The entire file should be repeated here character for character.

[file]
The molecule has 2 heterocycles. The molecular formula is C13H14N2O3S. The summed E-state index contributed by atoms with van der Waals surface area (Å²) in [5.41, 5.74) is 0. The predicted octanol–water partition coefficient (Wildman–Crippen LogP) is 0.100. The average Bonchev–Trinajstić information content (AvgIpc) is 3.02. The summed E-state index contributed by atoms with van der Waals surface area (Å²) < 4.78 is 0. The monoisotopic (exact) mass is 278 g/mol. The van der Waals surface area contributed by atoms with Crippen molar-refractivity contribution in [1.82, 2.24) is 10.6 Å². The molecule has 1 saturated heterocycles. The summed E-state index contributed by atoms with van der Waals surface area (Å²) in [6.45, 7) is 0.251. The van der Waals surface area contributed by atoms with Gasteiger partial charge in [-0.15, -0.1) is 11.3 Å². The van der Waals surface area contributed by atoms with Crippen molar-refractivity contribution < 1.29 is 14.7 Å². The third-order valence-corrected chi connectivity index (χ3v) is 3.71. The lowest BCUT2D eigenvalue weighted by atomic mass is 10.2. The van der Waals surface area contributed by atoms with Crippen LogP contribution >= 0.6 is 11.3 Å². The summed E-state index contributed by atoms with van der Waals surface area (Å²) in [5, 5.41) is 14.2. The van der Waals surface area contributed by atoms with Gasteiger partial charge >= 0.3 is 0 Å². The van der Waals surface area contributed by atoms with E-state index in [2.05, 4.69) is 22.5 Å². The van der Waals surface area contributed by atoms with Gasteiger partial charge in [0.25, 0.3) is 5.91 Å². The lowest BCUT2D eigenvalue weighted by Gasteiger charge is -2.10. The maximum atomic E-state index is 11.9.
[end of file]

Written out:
The molecule has 2 heterocycles. The molecular formula is C13H14N2O3S. The summed E-state index contributed by atoms with van der Waals surface area (Å²) in [5.41, 5.74) is 0. The predicted octanol–water partition coefficient (Wildman–Crippen LogP) is 0.100. The average Bonchev–Trinajstić information content (AvgIpc) is 3.02. The summed E-state index contributed by atoms with van der Waals surface area (Å²) < 4.78 is 0. The monoisotopic (exact) mass is 278 g/mol. The van der Waals surface area contributed by atoms with Crippen molar-refractivity contribution in [1.82, 2.24) is 10.6 Å². The molecule has 1 saturated heterocycles. The summed E-state index contributed by atoms with van der Waals surface area (Å²) in [6.45, 7) is 0.251. The van der Waals surface area contributed by atoms with Gasteiger partial charge in [-0.15, -0.1) is 11.3 Å². The van der Waals surface area contributed by atoms with Crippen molar-refractivity contribution < 1.29 is 14.7 Å². The third-order valence-corrected chi connectivity index (χ3v) is 3.71. The lowest BCUT2D eigenvalue weighted by atomic mass is 10.2. The van der Waals surface area contributed by atoms with Crippen LogP contribution >= 0.6 is 11.3 Å². The summed E-state index contributed by atoms with van der Waals surface area (Å²) in [5, 5.41) is 14.2. The van der Waals surface area contributed by atoms with Gasteiger partial charge >= 0.3 is 0 Å². The van der Waals surface area contributed by atoms with E-state index in [2.05, 4.69) is 22.5 Å². The van der Waals surface area contributed by atoms with Gasteiger partial charge in [0.25, 0.3) is 5.91 Å². The lowest BCUT2D eigenvalue weighted by Gasteiger charge is -2.10. The maximum atomic E-state index is 11.9.